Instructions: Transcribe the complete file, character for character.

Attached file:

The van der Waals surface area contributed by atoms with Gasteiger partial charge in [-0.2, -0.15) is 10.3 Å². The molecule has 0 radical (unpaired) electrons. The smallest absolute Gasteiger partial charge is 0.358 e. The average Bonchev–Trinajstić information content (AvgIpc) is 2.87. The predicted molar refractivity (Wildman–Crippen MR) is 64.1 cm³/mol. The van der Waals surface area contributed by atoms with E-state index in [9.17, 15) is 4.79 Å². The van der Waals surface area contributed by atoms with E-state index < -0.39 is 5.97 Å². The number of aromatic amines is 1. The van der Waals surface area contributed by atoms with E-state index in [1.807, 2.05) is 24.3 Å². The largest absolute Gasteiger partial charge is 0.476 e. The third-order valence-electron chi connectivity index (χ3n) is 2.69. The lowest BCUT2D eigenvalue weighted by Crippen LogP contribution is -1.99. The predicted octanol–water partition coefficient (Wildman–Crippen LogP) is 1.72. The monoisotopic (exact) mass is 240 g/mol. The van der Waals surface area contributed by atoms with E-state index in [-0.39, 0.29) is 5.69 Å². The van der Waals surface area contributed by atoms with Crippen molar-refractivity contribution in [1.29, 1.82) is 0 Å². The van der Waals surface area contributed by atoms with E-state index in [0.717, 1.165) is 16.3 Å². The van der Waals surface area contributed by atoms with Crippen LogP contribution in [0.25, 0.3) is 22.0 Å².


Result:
The van der Waals surface area contributed by atoms with Gasteiger partial charge in [-0.2, -0.15) is 10.3 Å². The molecule has 0 radical (unpaired) electrons. The smallest absolute Gasteiger partial charge is 0.358 e. The average Bonchev–Trinajstić information content (AvgIpc) is 2.87. The predicted molar refractivity (Wildman–Crippen MR) is 64.1 cm³/mol. The van der Waals surface area contributed by atoms with E-state index in [9.17, 15) is 4.79 Å². The van der Waals surface area contributed by atoms with E-state index < -0.39 is 5.97 Å². The number of aromatic amines is 1. The van der Waals surface area contributed by atoms with E-state index in [1.807, 2.05) is 24.3 Å². The largest absolute Gasteiger partial charge is 0.476 e. The third-order valence-electron chi connectivity index (χ3n) is 2.69. The lowest BCUT2D eigenvalue weighted by Crippen LogP contribution is -1.99. The predicted octanol–water partition coefficient (Wildman–Crippen LogP) is 1.72. The monoisotopic (exact) mass is 240 g/mol. The van der Waals surface area contributed by atoms with E-state index in [-0.39, 0.29) is 5.69 Å². The van der Waals surface area contributed by atoms with Crippen molar-refractivity contribution in [1.29, 1.82) is 0 Å². The van der Waals surface area contributed by atoms with E-state index in [0.717, 1.165) is 16.3 Å². The van der Waals surface area contributed by atoms with Crippen LogP contribution in [0.25, 0.3) is 22.0 Å².